Simulation remains the workhorse technology for functional verification of register-transfer level (RTL) chip designs. In a typical flow, static verification runs early in the chip design process and looks for structural bugs such as clock domain crossing (CDC) and reset domain crossing (RDC) errors. Static analysis finds approximately 10% of all design bugs. Formal verification, applied primarily at the block level, typically detects 20% of bugs. The simulation phase is where 65% of the total bugs are caught, with the final 5% found using emulation and prototyping.
On the simulation front, the key challenges are performance, debug turnaround time (TAT), and coverage closure. The need to run frequent regressions any time there are changes in the RTL design means that simulator performance needs to be optimal so that it cannot cause project delays further down the line. The slowing of Moore’s law means that performance cannot be dramatically improved simply by running on the latest compute servers.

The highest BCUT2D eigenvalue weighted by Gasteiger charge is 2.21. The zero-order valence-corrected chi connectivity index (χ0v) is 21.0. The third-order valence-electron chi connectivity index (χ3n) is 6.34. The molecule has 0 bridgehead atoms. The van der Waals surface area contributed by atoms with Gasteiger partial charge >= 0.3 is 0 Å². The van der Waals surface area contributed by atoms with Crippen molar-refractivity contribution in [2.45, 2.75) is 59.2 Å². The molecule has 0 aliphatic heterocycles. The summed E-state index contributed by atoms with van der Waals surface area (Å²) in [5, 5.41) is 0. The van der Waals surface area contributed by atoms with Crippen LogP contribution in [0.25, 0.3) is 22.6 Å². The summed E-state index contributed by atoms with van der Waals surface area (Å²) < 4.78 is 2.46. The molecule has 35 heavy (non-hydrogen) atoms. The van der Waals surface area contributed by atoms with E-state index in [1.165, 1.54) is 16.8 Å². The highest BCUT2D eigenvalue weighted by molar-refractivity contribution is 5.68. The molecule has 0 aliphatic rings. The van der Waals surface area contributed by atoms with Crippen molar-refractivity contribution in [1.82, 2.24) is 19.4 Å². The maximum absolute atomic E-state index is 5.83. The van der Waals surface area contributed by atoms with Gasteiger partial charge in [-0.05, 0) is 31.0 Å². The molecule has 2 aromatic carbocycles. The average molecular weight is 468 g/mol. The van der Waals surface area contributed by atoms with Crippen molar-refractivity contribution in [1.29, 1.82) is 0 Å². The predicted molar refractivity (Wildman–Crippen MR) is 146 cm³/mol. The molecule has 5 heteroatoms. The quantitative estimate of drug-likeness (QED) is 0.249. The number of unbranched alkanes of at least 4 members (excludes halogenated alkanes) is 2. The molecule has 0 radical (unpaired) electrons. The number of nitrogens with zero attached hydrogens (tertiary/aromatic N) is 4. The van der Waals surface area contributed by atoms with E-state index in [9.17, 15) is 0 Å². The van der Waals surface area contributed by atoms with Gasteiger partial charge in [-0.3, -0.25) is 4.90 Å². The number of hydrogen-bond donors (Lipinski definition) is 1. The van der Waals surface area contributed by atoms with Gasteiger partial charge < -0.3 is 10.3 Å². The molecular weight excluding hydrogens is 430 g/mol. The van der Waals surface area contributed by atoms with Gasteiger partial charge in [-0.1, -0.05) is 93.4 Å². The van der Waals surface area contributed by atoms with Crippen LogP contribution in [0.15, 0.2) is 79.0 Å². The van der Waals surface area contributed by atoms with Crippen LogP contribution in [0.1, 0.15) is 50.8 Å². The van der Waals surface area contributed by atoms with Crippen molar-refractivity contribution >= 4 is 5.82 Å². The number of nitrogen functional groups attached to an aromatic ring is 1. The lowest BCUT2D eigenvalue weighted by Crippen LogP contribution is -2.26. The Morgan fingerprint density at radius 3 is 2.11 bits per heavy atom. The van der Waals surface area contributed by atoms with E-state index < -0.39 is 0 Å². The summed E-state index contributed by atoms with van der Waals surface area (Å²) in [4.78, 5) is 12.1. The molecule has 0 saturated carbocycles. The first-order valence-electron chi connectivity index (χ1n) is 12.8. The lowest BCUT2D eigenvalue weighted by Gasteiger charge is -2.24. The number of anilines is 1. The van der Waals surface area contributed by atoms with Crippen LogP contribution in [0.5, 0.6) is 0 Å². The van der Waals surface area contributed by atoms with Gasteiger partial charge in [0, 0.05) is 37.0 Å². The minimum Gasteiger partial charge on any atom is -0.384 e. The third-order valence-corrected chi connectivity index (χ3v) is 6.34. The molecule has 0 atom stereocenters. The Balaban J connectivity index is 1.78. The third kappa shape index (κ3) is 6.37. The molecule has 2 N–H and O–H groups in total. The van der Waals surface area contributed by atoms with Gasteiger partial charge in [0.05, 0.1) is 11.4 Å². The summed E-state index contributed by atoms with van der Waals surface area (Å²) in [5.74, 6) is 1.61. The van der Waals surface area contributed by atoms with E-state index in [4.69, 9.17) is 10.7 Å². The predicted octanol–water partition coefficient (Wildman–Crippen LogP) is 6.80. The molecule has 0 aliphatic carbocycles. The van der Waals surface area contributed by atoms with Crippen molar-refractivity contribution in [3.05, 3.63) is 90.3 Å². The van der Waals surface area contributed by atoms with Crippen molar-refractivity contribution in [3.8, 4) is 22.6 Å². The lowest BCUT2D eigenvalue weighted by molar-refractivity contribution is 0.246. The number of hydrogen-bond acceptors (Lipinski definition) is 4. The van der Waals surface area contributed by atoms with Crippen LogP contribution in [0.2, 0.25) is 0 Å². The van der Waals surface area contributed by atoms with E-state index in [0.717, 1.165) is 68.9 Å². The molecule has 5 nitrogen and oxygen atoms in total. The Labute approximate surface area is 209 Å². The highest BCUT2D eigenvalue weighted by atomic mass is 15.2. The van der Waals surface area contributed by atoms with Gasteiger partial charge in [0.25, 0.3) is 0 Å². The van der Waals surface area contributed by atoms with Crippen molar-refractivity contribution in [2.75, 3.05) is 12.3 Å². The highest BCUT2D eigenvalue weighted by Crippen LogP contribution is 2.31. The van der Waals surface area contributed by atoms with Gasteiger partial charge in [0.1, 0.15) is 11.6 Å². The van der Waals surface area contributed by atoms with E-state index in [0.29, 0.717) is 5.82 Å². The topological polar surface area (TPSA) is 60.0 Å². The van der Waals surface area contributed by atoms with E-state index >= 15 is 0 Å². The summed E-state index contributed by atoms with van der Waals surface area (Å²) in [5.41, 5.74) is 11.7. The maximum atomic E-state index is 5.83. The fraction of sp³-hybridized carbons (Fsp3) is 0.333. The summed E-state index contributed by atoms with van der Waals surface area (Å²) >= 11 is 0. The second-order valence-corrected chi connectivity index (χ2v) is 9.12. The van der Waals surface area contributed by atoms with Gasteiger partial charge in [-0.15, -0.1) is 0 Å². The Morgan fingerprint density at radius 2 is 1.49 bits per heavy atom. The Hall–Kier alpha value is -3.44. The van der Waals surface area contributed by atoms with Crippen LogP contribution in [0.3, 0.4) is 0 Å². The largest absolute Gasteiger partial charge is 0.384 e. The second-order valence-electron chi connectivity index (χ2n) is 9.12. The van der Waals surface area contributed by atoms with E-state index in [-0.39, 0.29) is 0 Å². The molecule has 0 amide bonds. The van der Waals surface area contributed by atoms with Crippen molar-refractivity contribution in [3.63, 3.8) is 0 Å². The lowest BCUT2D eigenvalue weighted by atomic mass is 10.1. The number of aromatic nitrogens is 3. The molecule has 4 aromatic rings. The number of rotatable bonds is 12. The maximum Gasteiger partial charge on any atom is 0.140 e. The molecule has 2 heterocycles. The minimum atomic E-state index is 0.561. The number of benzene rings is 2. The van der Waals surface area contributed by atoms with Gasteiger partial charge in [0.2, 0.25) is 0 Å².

Artificial intelligence (AI) and machine learning (ML) provide an effective way to improve performance beyond upgrading hardware, by optimizing the selection of the many switches available in the Synopsys VCS® simulator. That is the focus for this blog post, but it is important to note that AI/ML have also been successfully employed to speed debug TAT with Synopsys Verdi® Automated Debug System regression debug automation for binning, clustering, and triaging failures and to accelerate coverage closure in the Synopsys VCS environment.